Over the four and a half months that the salon has been running, the space has adapted  according to the needs and ideas of those that have visited. Even the barbers themselves have gained expertise through the same sharing of knowledge. When visiting back in July there was talk of creating a proper reading room from what at the time was simply a few books and leaflets on a table. Now, the impressive communal library contains written works catalogued right from anthropology through to world systems. Not only do they have an excellent collection of physical volumes on radical thought, the collective have also created what they call ‘The David Greaber Knowledge Commons’. This vast collection of books and articles are kept in pdf form that can be printed out and read in the space. This method of sharing written content is put to good use for events such as the upcoming Communist Reading Group which will be exploring the nature of communism on Tuesday nights from the 25th October till the 22nd November.

This flexibility and ability to grow through use  is what makes the salon a ‘space in common’. In contrast, purpose-built public spaces can very easily fail to achieve their designer’s aims. Real loose spaces within a city often occur unexpectedly and without the intervention of urban planners. This only goes to show that rigid public spaces cannot create a community to live within them. One of the salon’s successes resides in its adoption by not only activists and artists, but the city workers of Liverpool Street and the local community. As Lewis Bassett, one part of the collective explains, ‘people know how to enter a salon. It’s a societal need and a personal need’. At the  salon you meet not only those who had heard of the initiative through various arts and activist networks, but many who wandered in out of curiosity. At tipping-out time from the mosque, a group of friends stopped in for a weekly trim and the city boys working nearby finally accepted that the service was free and had stopped trying to force money on the collective.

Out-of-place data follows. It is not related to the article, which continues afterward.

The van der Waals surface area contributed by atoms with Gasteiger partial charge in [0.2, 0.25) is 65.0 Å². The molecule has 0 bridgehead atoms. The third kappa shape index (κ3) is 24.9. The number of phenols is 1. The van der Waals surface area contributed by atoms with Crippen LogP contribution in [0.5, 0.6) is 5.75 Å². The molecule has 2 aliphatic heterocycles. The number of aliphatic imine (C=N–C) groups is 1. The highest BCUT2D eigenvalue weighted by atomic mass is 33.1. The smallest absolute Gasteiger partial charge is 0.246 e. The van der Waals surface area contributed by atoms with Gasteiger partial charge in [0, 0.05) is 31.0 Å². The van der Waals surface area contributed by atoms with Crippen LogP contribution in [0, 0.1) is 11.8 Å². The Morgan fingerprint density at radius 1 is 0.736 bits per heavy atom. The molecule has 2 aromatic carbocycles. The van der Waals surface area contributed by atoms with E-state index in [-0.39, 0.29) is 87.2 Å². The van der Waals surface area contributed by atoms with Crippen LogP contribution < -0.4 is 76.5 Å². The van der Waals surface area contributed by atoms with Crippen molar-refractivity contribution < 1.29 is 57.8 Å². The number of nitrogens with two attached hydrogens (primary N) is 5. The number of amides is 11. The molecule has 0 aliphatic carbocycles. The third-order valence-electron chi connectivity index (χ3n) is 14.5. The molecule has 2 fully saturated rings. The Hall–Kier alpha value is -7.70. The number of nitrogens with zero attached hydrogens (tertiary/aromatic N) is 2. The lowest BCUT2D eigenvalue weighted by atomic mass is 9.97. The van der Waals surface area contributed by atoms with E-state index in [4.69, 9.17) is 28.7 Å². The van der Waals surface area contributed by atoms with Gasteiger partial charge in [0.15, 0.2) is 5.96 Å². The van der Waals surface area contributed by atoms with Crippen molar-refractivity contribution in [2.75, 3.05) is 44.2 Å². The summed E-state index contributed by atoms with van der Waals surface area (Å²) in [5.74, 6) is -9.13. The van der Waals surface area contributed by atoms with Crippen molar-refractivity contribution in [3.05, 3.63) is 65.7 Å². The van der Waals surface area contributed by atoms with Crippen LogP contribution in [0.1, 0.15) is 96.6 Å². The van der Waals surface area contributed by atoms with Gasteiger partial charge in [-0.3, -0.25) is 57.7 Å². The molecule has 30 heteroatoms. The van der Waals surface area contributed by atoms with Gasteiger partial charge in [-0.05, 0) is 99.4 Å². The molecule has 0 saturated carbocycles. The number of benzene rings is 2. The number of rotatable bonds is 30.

The essence of offering a free haircut – an idea borne out of necessity whilst living communally in a squat – is openness, trust and free exchange. From this simple idea people have come together to create a place of complex use; a sharing of experience and knowledge that will culminate in a diverse calendar of events over the projects remaining time in situ.

The schedule of events for the next few weeks includes: a night of ‘rabble rousing’ whilst looking back at the student demonstrations at Millbank last year and planning for an anniversary demo; an opportunity to be part of a collective autobiography in ‘Life Lecture’; eat together at a delicious and discursive community dinner, a critical close look at the nature of THCBTP through reading, screenings and performance interventions with Eleanor Weber; and finally, it will be time to show off our new hairdos at THE PARTY, the final event taking place at the end of November.